Subtitles, whether in the original language or translated, make it possible for a wider audience to enjoy video content. And yet, how often do the words on screen disappear before we can read them, leading us to miss important pieces of dialogue?

These nuisance subtitles are unfortunately found on all channels, from social networks, television and cinema, to on-demand videos and streaming platforms (Netflix, Amazon Prime Video, Disney+, Rakuten TV, Apple TV+, Hayu, Sky Go, Now TV, Mubi, TIMvision, Infinity, GuideDoc, Nexo+, YouTube Premium, Discovery+, Curiosity Stream, Docsville, WOW Presents Plus, MagellanTV, BroadwayHD, Dekkoo, True Story, Doc Alliance Films, Starz, ShortsTV Amazon Channel, Cultpix).

This is precisely the difference between professional subtitling and DIY subtitles.


Subtitling involves overlaying text to support any video. If the text shown is in the same language as the video, the objective is to amplify the impact of the message and to aid accessibility, including for deaf people.

If, on the other hand, the text is in a different language (a translated subtitle), the intention is to include people who speak another language.


Multilingual subtitling is carried out by a team of professionals (transcribers, subtitlers and expert translators) who ensure extreme precision when creating time codes (the system that uses time references to express the position of the text in relation to what is shown on screen), maximum accuracy of translation, speed of execution and a finished product of extremely high quality that can be used on any device (cinema screens, televisions, PC monitors, video walls, projector screens, smartphones and tablets).

Multilingual subtitles

From source language to target language.

Subtitles are translated from the source language to the target language or languages and perfectly synchronised (or synced, to use a technical term) with what appears on screen.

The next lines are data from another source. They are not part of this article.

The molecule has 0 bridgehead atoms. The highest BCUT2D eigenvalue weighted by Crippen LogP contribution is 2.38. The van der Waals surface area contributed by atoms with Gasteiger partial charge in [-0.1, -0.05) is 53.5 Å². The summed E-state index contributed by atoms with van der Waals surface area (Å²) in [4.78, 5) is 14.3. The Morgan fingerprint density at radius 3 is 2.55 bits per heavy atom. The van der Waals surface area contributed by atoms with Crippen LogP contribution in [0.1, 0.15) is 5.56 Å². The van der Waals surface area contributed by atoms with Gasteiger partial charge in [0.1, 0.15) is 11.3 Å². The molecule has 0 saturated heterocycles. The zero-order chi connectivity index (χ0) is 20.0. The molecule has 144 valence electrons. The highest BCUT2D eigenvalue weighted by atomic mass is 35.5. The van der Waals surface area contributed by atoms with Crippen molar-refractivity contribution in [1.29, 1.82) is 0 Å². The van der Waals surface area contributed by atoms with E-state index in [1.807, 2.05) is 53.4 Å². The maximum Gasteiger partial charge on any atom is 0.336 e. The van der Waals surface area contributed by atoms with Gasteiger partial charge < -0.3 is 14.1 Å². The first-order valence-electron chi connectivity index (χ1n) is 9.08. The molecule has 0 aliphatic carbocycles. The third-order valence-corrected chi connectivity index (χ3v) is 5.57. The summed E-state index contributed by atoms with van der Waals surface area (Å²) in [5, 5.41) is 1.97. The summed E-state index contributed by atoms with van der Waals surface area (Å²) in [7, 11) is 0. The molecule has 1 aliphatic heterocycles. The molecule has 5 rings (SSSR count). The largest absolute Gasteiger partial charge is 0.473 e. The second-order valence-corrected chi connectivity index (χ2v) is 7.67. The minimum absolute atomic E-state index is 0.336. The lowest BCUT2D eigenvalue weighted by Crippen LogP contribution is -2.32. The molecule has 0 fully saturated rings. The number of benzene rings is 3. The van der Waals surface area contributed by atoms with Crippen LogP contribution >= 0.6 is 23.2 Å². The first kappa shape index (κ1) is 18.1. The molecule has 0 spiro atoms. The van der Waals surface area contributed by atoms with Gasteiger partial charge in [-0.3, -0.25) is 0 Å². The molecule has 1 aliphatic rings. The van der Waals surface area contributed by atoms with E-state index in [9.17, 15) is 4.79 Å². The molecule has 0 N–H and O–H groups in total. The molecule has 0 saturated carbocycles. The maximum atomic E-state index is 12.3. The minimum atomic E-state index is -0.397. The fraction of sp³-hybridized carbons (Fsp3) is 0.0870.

The most important aspects to consider when preparing foreign language subtitles are the legibility of the subtitle itself (or the ratio between the number of characters and how long they stay on screen) and the balancing act of the subtitle size and the image on screen, to avoid obstructing visibility.


Between artificial intelligence, machine learning and every new technology, it is now very simple to carry out basically any multimedia task, including subtitling. However, the creation of professional subtitling, especially with translated subtitles, is a job that requires experience and wide-ranging skills from a technical and language perspective.

The project will always start with a customer briefing, where customers set out their desired objective and specify their subtitling preferences (e.g. font, colour, shading, maximum number of lines and characters per line). During this briefing, specialised subtitlers will suggest how best to proceed based on the multimedia platform chosen to distribute the content.

The time coding is then created, by timing the translated transcription or the original language text with the necessary adjustments for perfect synchronisation with the video and according to how long the text stays on screen, all of which makes it easier for the user to read.

Captions and subtitles for deaf people

The addition of a subtitle, which can be done in many different languages, also plays a crucial role for inclusivity: it represents a means through which a message or concept can also be conveyed to people with mild to profound hearing loss.

In this regard, this area of translation also includes captions for deaf viewers, which describe important audio elements beyond mere dialogue and the spoken word. Captions may include the noise of the wind, laughter, a telephone ringing or music playing.


Video subtitling is often used for corporate videos, service presentations, product launches,
television series and films, advertising, social network content and various tutorials.